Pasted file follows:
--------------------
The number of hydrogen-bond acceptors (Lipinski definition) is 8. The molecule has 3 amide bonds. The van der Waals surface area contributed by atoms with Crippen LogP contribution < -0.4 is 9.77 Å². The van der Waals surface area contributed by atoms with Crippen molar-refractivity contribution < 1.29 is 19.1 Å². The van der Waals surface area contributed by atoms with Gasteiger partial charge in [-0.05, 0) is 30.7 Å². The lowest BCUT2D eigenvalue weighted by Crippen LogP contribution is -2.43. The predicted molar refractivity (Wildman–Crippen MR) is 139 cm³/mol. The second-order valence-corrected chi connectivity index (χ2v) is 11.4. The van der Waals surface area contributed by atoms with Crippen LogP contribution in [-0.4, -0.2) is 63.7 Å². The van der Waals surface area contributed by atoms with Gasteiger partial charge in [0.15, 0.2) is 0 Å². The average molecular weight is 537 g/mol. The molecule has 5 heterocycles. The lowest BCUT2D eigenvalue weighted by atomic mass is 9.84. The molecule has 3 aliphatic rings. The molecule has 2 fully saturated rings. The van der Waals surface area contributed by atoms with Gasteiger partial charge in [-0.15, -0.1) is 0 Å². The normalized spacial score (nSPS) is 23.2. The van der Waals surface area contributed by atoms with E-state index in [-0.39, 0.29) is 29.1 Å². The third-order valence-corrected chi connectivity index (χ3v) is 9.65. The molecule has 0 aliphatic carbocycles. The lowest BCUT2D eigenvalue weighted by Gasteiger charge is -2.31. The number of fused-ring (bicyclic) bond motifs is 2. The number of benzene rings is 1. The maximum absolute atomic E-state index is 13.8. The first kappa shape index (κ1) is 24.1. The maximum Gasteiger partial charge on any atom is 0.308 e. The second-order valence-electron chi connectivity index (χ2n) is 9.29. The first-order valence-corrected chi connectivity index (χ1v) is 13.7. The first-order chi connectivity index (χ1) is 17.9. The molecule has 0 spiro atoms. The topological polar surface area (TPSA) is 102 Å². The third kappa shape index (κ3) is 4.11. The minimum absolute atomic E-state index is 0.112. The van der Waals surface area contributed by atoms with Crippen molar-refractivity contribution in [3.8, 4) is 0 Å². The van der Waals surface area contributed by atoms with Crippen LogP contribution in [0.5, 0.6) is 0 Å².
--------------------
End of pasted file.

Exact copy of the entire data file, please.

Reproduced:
The number of hydrogen-bond acceptors (Lipinski definition) is 8. The molecule has 3 amide bonds. The van der Waals surface area contributed by atoms with Crippen LogP contribution < -0.4 is 9.77 Å². The van der Waals surface area contributed by atoms with Crippen molar-refractivity contribution < 1.29 is 19.1 Å². The van der Waals surface area contributed by atoms with Gasteiger partial charge in [-0.05, 0) is 30.7 Å². The lowest BCUT2D eigenvalue weighted by Crippen LogP contribution is -2.43. The predicted molar refractivity (Wildman–Crippen MR) is 139 cm³/mol. The second-order valence-corrected chi connectivity index (χ2v) is 11.4. The van der Waals surface area contributed by atoms with Crippen LogP contribution in [-0.4, -0.2) is 63.7 Å². The van der Waals surface area contributed by atoms with Gasteiger partial charge in [0.15, 0.2) is 0 Å². The average molecular weight is 537 g/mol. The molecule has 5 heterocycles. The lowest BCUT2D eigenvalue weighted by atomic mass is 9.84. The molecule has 3 aliphatic rings. The molecule has 2 fully saturated rings. The van der Waals surface area contributed by atoms with Gasteiger partial charge in [-0.15, -0.1) is 0 Å². The normalized spacial score (nSPS) is 23.2. The van der Waals surface area contributed by atoms with E-state index in [-0.39, 0.29) is 29.1 Å². The third-order valence-corrected chi connectivity index (χ3v) is 9.65. The molecule has 0 aliphatic carbocycles. The lowest BCUT2D eigenvalue weighted by Gasteiger charge is -2.31. The number of fused-ring (bicyclic) bond motifs is 2. The number of benzene rings is 1. The maximum absolute atomic E-state index is 13.8. The first kappa shape index (κ1) is 24.1. The maximum Gasteiger partial charge on any atom is 0.308 e. The second-order valence-electron chi connectivity index (χ2n) is 9.29. The first-order valence-corrected chi connectivity index (χ1v) is 13.7. The first-order chi connectivity index (χ1) is 17.9. The molecule has 0 spiro atoms. The topological polar surface area (TPSA) is 102 Å². The third kappa shape index (κ3) is 4.11. The minimum absolute atomic E-state index is 0.112. The van der Waals surface area contributed by atoms with Crippen molar-refractivity contribution in [3.8, 4) is 0 Å². The van der Waals surface area contributed by atoms with Crippen LogP contribution in [0.5, 0.6) is 0 Å².